Posted in Life, Parenting

Converting to a Stay at Home Mom

This month was entirely a blur.  I was working far more hours than I’d like (I had asked for 24 and was receiving at least 32-37 a week) which was placing Nibbler at various sitters throughout our city, as well as the surrounding cities, for longer and longer periods of time.  With two unpredictable schedules that placed us at work anywhere between 2a to as late as 11p with NO regular days off and up to a six day work week, we found ourselves scrambling every Friday (when our schedules were posted) to find child care for the following week.  Eight hour days in the grocery industry are actually nine with an hour lunch and with irregular work schedules a traditional daycare wasn’t going to be a reasonable solution for us.  We knew this was a possibility when I returned to work, but we thought we had a reasonable plan lined up — and when that fell through we thought we could still make it work, but it just wasn’t happening.

Here comes the guilty mommy:  Yes!  I was feeling guilty for having to haul my child here, there, and everywhere without a regular sitter.  While Nibbler was becoming very well socialized with plenty of people and children to play with, I could tell it was draining on him and it was emotionally draining on the two of us.  I was also beginning to feel like one of those deadbeats that was taking advantage of our friends and while all of them — every single one of our wonderful friends — assured us this wasn’t the case, I couldn’t shake it.

Here’s my nerd moment… When I returned to work in January, I had sat down with our Quicken program and my trusty Excel program and drew up a budget based on my husband’s income solely.  It would be tight, but it would be workable.  Definitely no exorbitant or frivolous spending, a lot less next to no eating out (okay, maybe the occasional splurge!), and watching our pennies.  Needless to say, at that time we decided against my staying home, but knew we had the option should the need arise.  Well, arise it did.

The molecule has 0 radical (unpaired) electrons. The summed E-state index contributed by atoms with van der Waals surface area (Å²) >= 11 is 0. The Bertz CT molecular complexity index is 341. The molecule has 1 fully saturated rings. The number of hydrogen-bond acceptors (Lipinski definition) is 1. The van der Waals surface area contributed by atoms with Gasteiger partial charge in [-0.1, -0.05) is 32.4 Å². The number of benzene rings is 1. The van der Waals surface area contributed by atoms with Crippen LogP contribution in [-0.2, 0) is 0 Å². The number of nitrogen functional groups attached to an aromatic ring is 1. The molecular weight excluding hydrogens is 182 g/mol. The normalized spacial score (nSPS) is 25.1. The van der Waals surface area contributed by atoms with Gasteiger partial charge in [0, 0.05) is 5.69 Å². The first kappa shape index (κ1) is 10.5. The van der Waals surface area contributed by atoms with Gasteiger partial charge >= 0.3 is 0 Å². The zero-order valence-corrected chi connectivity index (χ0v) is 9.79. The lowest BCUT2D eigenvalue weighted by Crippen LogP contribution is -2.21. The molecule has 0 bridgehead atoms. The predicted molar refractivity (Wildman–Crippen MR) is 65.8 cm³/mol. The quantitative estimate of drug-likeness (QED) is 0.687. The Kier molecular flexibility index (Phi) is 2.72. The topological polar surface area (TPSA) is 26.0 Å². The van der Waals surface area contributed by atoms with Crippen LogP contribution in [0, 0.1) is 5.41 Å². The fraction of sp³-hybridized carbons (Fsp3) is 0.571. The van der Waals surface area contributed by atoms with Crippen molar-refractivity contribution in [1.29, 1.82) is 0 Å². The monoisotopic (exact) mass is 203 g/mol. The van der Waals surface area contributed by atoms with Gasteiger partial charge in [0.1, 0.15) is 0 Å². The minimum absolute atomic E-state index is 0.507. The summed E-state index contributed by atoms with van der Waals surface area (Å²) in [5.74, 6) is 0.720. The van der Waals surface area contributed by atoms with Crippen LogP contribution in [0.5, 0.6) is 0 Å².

Despite the fact that I really no longer found any fulfillment nor appreciation at my job, I had been there for 12 years.  It was hard to walk away and harder knowing that due to contract changes, if I ever lost my mind and decided to return that I would never make what I was making again.  My last day was yesterday and it still hasn’t fully sunk in that I don’t have to go back to work tomorrow….it’s just weird.

Needless to say, the anticipated future for this blog is:

  • More frequent entries.
  • Month 10 (I’m late, sorry!)
  • Possibly some budget related posts.
  • Finally finishing that breastfeeding post I’ve been working on for a bit in “drafts.”  Heh.

12 thoughts on “Converting to a Stay at Home Mom

  1. I am still adjusting to being home. Wishing you the best of luck. I’m a math and budget gal myself and it is crazy when you start really looking at what it costs you to work.

    1. You’re absolutely right and this was another thing we looked at. We realized I’d go from filling my gas tank twice a week at $60/time to filling it up once every 10 days or so. Not to mention, the cost of eating out all the time for lunches/quick dinners. Right now, I’m just trying to get a 2 week lead on rent so we’re not scrambling at the last minute. I hate feeling under pressure about funds! D:

      1. You’ll get ahead. But the Universe must spy on bank accounts because somehow it knows when you have cash to spare. And voila! New tires!! Enormous vet bill. 😉

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